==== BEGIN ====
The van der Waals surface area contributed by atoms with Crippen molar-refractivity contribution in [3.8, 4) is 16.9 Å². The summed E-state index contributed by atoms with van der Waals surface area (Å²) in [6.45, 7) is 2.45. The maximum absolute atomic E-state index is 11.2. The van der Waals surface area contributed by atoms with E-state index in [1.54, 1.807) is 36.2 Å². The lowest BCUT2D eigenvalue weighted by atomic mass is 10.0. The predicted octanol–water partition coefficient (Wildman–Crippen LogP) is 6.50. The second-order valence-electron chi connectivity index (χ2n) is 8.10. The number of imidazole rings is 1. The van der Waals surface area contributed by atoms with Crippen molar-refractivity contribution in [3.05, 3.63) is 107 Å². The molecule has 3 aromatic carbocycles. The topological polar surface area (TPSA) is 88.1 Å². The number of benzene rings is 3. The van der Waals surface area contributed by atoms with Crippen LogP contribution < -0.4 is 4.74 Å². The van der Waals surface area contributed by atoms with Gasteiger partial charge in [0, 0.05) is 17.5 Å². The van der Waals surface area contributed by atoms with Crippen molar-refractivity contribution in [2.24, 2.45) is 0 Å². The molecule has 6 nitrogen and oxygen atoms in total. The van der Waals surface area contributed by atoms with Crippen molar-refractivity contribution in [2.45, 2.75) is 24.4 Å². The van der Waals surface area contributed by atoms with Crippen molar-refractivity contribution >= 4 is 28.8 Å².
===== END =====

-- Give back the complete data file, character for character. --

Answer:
The van der Waals surface area contributed by atoms with Crippen molar-refractivity contribution in [3.8, 4) is 16.9 Å². The summed E-state index contributed by atoms with van der Waals surface area (Å²) in [6.45, 7) is 2.45. The maximum absolute atomic E-state index is 11.2. The van der Waals surface area contributed by atoms with E-state index in [1.54, 1.807) is 36.2 Å². The lowest BCUT2D eigenvalue weighted by atomic mass is 10.0. The predicted octanol–water partition coefficient (Wildman–Crippen LogP) is 6.50. The second-order valence-electron chi connectivity index (χ2n) is 8.10. The number of imidazole rings is 1. The van der Waals surface area contributed by atoms with Crippen molar-refractivity contribution in [3.05, 3.63) is 107 Å². The molecule has 3 aromatic carbocycles. The topological polar surface area (TPSA) is 88.1 Å². The number of benzene rings is 3. The van der Waals surface area contributed by atoms with Crippen LogP contribution < -0.4 is 4.74 Å². The van der Waals surface area contributed by atoms with Gasteiger partial charge in [0, 0.05) is 17.5 Å². The van der Waals surface area contributed by atoms with Crippen molar-refractivity contribution in [2.24, 2.45) is 0 Å². The molecule has 6 nitrogen and oxygen atoms in total. The van der Waals surface area contributed by atoms with Crippen molar-refractivity contribution in [2.45, 2.75) is 24.4 Å². The van der Waals surface area contributed by atoms with Crippen molar-refractivity contribution >= 4 is 28.8 Å².